The issue with this illness is that it is a relentless disorder unless it's treated, and the difficulties with the illness of the protein leaking in the urine, that's really the target of the therapy. Since we don't understand the primary cause in the vast majority of patients, all we do is we treat the features of the illness, and those might be related to the high blood pressure that the illness causes, and we directly attack the protein leaking into the urine by a variety of means to try to eliminate that.
LISA CLARK: Jai, one of the articles that I read about this said this is -- they didn't say definitively-- but they said it's a suspected autoimmune disorder. Where do you come down on that?
JAI RADHAKRISHNAN, MD: The word autoimmune means that the body produces immunity against itself, and in doing so it damages organs. So there's data which was recently published from both France and from the United States that there's a protein or there's a substance in the blood that goes and destroys the filters of the kidney, causing it to become more leaky, and it's not yet known what this protein is, but there's a lot of research being done in this direction.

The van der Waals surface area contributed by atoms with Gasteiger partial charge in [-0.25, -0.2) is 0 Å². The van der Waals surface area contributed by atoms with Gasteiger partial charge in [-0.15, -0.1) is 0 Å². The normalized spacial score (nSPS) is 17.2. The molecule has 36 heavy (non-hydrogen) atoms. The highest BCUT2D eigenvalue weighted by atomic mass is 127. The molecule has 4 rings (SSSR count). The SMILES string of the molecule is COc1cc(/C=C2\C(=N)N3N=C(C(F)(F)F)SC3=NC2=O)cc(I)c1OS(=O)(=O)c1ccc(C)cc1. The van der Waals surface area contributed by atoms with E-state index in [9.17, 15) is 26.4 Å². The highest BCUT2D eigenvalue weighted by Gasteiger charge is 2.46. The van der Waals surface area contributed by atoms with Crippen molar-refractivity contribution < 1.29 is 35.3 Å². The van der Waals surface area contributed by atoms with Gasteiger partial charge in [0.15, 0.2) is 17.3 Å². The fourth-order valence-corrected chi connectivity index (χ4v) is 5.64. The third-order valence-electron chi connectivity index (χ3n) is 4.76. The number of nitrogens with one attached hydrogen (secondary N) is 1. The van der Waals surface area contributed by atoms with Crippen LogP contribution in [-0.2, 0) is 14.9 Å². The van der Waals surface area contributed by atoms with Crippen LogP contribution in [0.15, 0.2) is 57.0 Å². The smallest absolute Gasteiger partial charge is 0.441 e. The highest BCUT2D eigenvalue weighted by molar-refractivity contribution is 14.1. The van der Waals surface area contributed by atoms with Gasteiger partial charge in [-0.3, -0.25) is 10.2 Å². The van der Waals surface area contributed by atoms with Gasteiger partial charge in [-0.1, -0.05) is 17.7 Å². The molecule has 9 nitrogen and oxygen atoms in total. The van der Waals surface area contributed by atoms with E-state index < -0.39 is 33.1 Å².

LISA CLARK: I'm not sure about the individual cases of the NBA players that I mentioned, but I assume that a general medical screening picked up the protein in the urine. What other ways might this disease present? Would people have symptoms?
JAI RADHAKRISHNAN, MD: The most important or the most common presentation would be to find protein in the urine, but also equally common would be that the patient would present with swelling of his body, essentially, because of salt and water retention, or he could be diagnosed with a high blood pressure, and not uncommonly it can progress without any symptoms, causing kidney failure.
LISA CLARK: How is a definitive diagnosis made, Len?
LEONARD STERN, MD:/ Definitive diagnosis, kidney biopsy, where actually one of us might, in a controlled setting in the radiology suite, using an ultrasound apparatus, localize the kidney, and do a needle biopsy of the kidney. Then the tissue is examined under a microscope by a trained renal pathologists, and there we can make a definitive diagnosis.
LISA CLARK: How important is a prompt diagnosis in the ability to treat effectively?
LEONARD STERN, MD:/ I guess in our field, if we know what the diagnosis is in a reasonable time frame, then we could direct specific therapies toward that illness. It's very difficult to treat a patient with kidney disease without actually knowing the type of kidney disease, because some illnesses we treat with one set of medications and others with different sets of medications.
LISA CLARK: What sorts of medications might be used in this case, Jai?